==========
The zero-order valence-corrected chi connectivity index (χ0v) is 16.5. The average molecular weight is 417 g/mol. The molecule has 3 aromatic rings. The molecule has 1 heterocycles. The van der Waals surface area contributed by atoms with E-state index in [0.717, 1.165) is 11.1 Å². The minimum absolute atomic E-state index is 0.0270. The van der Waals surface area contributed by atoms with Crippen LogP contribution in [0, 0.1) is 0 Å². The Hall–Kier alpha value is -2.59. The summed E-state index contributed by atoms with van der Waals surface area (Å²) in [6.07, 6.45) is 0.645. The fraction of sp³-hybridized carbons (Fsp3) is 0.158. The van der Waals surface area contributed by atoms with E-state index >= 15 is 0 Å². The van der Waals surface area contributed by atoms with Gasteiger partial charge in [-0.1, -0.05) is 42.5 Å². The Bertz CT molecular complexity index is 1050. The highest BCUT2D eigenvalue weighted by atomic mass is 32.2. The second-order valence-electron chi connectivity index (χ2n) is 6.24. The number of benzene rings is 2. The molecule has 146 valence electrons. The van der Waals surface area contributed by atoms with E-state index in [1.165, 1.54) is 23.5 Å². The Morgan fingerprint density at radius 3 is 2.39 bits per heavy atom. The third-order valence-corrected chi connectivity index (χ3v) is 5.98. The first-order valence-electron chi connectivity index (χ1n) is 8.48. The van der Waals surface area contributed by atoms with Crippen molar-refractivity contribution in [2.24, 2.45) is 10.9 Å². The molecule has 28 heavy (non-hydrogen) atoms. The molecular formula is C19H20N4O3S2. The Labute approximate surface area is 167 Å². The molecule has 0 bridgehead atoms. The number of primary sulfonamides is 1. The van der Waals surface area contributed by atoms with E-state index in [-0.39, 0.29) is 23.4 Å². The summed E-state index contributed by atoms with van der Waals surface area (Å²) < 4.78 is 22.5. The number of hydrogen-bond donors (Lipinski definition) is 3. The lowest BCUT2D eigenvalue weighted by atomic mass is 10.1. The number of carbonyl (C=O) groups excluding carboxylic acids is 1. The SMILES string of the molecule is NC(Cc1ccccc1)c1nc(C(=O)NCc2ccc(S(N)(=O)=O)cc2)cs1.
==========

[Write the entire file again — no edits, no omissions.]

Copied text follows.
The zero-order valence-corrected chi connectivity index (χ0v) is 16.5. The average molecular weight is 417 g/mol. The molecule has 3 aromatic rings. The molecule has 1 heterocycles. The van der Waals surface area contributed by atoms with E-state index in [0.717, 1.165) is 11.1 Å². The minimum absolute atomic E-state index is 0.0270. The van der Waals surface area contributed by atoms with Crippen LogP contribution in [0, 0.1) is 0 Å². The Hall–Kier alpha value is -2.59. The summed E-state index contributed by atoms with van der Waals surface area (Å²) in [6.07, 6.45) is 0.645. The fraction of sp³-hybridized carbons (Fsp3) is 0.158. The van der Waals surface area contributed by atoms with E-state index >= 15 is 0 Å². The van der Waals surface area contributed by atoms with Gasteiger partial charge in [-0.1, -0.05) is 42.5 Å². The Bertz CT molecular complexity index is 1050. The highest BCUT2D eigenvalue weighted by atomic mass is 32.2. The second-order valence-electron chi connectivity index (χ2n) is 6.24. The number of benzene rings is 2. The molecule has 146 valence electrons. The van der Waals surface area contributed by atoms with E-state index in [1.165, 1.54) is 23.5 Å². The Morgan fingerprint density at radius 3 is 2.39 bits per heavy atom. The third-order valence-corrected chi connectivity index (χ3v) is 5.98. The first-order valence-electron chi connectivity index (χ1n) is 8.48. The van der Waals surface area contributed by atoms with Crippen molar-refractivity contribution in [2.24, 2.45) is 10.9 Å². The molecule has 28 heavy (non-hydrogen) atoms. The molecular formula is C19H20N4O3S2. The Labute approximate surface area is 167 Å². The molecule has 0 bridgehead atoms. The number of primary sulfonamides is 1. The van der Waals surface area contributed by atoms with E-state index in [-0.39, 0.29) is 23.4 Å². The summed E-state index contributed by atoms with van der Waals surface area (Å²) < 4.78 is 22.5. The number of hydrogen-bond donors (Lipinski definition) is 3. The lowest BCUT2D eigenvalue weighted by atomic mass is 10.1. The number of carbonyl (C=O) groups excluding carboxylic acids is 1. The SMILES string of the molecule is NC(Cc1ccccc1)c1nc(C(=O)NCc2ccc(S(N)(=O)=O)cc2)cs1.